Egypt Votes on Referendum Today
VIDEO OF TODAY’S EGYPTIAN VOTE HERE
Update: Things Get Ugly…
Egyptians went out to vote today for a referendum allowing multiparty candidate elections. But, the Opposition held rallies against the government anyway, saying that democratic reform was moving too slowly. Police ended up “escorting” a few of these protesters to jail:
Egypt holds a crucial referendum Wednesday on plans to hold multi-candidate presidential elections for the first time, with political tension running high over a wave of opposition arrests and calls for a boycott.
Pro-reform groups have called on supporters to stage nationwide protests on Wednesday as Egypt’s 32.5 million registered voters are called on to decide whether to back the controversial new electoral system.
The government of veteran President Hosni Mubarak says the constitutional change adopted by parliament two weeks ago is a step towards reform in a country still operating under a 24-year-old state of emergency.
Critics complain that the new law severely restricts independent candidates and overwhelmingly favours the ruling NDP of Mubarak, who in recent months has faced an unprecedented wave of pro-reform protests and calls to step down.
The Mubarak Government is cracking down on the Opposition today. Police arrested 15 Opposition leaders over their vocal attempts to encourage a boycott of today’s election:
Egyptian police arrested 15 members of Egypt’s banned Muslim Brotherhood opposition group over attempts to encourage a boycott of a key referendum.
Thirteen were nabbed in the Ismailiya governorate, northeast of Cairo, and the other two in the northern governorate of Kafr Sheikh.
They were accused of “distributing tracts, inciting Egyptian citizens to boycott the referendum”, police said Tuesday.
The latest arrest brought to almost 800 the number of Muslim Brothers rounded up by police in May alone — among them the organization’s second-in-command, Mahmud Ezzat.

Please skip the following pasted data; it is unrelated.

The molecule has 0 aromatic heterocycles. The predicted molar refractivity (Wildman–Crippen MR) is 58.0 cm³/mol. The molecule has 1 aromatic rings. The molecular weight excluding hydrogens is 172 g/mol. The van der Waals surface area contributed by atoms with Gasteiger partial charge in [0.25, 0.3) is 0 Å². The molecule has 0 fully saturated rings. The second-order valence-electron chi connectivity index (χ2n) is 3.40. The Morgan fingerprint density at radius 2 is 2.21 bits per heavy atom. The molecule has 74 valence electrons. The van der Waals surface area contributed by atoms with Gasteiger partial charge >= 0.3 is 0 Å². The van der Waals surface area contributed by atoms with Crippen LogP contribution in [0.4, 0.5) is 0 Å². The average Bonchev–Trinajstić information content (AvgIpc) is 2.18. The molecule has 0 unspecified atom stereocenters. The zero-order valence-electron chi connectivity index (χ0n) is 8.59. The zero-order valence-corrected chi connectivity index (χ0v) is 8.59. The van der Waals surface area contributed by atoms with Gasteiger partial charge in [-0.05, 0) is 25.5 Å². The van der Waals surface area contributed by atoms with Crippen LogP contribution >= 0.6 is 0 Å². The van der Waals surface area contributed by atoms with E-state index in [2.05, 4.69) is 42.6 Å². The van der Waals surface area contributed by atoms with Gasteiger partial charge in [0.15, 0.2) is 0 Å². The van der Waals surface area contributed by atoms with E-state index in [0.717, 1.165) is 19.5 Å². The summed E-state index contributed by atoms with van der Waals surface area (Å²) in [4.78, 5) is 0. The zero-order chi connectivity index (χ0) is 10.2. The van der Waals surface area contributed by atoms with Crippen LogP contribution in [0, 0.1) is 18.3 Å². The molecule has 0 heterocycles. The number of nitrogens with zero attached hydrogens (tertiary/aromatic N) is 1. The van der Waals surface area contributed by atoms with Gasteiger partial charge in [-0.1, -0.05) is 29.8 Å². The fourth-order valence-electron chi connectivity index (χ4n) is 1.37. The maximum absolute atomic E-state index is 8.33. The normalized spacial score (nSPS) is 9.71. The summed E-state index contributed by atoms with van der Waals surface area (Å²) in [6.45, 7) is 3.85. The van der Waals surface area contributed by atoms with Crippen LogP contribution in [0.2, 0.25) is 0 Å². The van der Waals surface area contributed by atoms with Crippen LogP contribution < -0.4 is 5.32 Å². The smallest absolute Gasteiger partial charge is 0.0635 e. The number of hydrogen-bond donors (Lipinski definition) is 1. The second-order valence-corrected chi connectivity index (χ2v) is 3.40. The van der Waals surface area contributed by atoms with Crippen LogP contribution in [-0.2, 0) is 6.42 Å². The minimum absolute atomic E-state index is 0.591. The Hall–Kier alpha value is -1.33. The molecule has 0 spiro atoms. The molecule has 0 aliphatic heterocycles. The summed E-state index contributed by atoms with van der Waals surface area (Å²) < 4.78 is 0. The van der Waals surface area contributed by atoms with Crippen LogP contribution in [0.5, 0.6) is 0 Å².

The outlawed but normally tolerated Islamist group has staged to string of rallies in recent months asking for democratic changes from Egypt’s President Hosni Mubarak — after 24 years in office.
Club-wielding police violently broke up a small demonstration in Cairo called by the left-wing umbrella organization Kefaya (Enough) and arrested 10 people, AFP reporters witnessed.
Several Kefaya activists, including the group’s co-founders, were beaten up with sticks, some left with their mouths bleeding.
A crackdown on Egypt’s Muslim Brotherhood has put the movement center stage as the government yields to demands for reform, but the conflict between the state and the Islamists is unlikely to escalate, analysts say.
The Brotherhood will take the blows in its stride and bide its time because its powerbase is secure, it knows it cannot outwit the vast Egyptian police force and resorting to violence would only play into government hands, the analysts said.
The balance of power has however shifted in the Brotherhood’s favor because the government faces a broad front of opposition forces demanding free and fair elections and an end to the emergency law which gives the authorities wide powers to detain opponents and restrict political activity.
The United States may also have strengthened the Brotherhood’s hand by suggesting it has abandoned the traditional U.S. preference for repressive secular governments in the Middle East over the Islamist alternatives.